I promise not to write an essay on the topic- but think it's fun hearing how parents come up with the names they choose for their new babies...so here goes.
Gisella (jee-zel-ah) is the Italian spelling/version of the name Giselle. Why not use the typical French/English version? Luke wasn't crazy about it. But when we looked at the Italian spelling and the long "e" pronunciation at the beginning, we were both fans. Once we both like a name, pretty much the name game comes to an end because it's hard to get us both on the same team. ;) Rene` is my middle name.
Other things I like about the name: It's a name sake for Luke's mom Gigi. Also, a name sake for my Italian grandmother Carmela and a great grandmother on Luke's side named Ella.
Some fun facts:
The name is from the Germanic word "gisil" meaning hostage or pledge. It was a descriptive nickname for a child given as a pledge to a foreign court.
The name became known to the English-speaking world when Adolphe Adam's ballet "Giselle" hit the scene in 1841 but wasn't regularly used (in English) until the 20th century.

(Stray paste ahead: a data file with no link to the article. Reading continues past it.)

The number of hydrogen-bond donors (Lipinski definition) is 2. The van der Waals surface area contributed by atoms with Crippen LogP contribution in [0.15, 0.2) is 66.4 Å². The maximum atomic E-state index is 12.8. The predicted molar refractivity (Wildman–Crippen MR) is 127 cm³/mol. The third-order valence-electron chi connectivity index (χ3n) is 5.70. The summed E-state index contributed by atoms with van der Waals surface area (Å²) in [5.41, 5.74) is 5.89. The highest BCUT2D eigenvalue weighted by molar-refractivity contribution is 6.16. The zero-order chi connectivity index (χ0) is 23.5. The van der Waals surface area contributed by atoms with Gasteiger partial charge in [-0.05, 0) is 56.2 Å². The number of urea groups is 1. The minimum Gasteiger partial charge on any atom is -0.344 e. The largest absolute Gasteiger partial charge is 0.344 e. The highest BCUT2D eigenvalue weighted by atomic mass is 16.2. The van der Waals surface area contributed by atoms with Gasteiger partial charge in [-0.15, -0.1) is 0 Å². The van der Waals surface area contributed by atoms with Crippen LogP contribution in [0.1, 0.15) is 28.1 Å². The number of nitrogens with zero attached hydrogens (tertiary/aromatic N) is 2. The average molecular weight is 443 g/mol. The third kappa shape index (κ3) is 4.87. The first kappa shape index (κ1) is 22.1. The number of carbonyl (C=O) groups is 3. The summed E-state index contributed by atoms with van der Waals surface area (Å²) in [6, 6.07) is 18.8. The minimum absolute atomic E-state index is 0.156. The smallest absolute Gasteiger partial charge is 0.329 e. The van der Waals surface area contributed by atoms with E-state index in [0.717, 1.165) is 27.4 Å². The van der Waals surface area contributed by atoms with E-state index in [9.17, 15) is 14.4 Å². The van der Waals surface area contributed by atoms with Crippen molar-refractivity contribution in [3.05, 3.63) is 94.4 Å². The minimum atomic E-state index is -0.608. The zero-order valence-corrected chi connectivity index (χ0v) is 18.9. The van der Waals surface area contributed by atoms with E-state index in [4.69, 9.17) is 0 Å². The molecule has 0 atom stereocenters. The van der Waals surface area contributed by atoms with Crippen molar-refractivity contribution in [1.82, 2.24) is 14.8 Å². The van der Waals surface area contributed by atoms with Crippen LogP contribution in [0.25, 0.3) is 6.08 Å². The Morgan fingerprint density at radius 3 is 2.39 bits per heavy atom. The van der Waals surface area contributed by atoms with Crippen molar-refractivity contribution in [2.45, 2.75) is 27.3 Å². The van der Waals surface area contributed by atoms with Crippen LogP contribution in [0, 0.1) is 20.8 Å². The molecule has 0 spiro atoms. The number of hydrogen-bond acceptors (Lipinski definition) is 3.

I like the meaning "pledge" as the word congers up all sorts of emotions in me related to having a daughter. "Hostage" also gets my wheels turning. Having a girl has been so fun (all two weeks of it ;)...I'm seeing how much I want her life to be "good" and I want her to be loved and accepted in a way I don't think I worried about as much with the boys. The need to be cherished is so real in my own life that I would imagine we are all hostage to it to some degree-at times more so than others...but still, it's a normal raw emotion to be faced. Are we enough? Are we accepted regardless of what we do or what we look like? And just as I'm thinking through such things, I look at my daughters face and know I would accept her regardless of anything she can/will do. I can't help it. And that's the pledge Luke and I can give to her and the boys. Remembering they are something different than us even though we are a family and to try to always give unconditional love instead of dolling out acceptance based on good behavior and performance.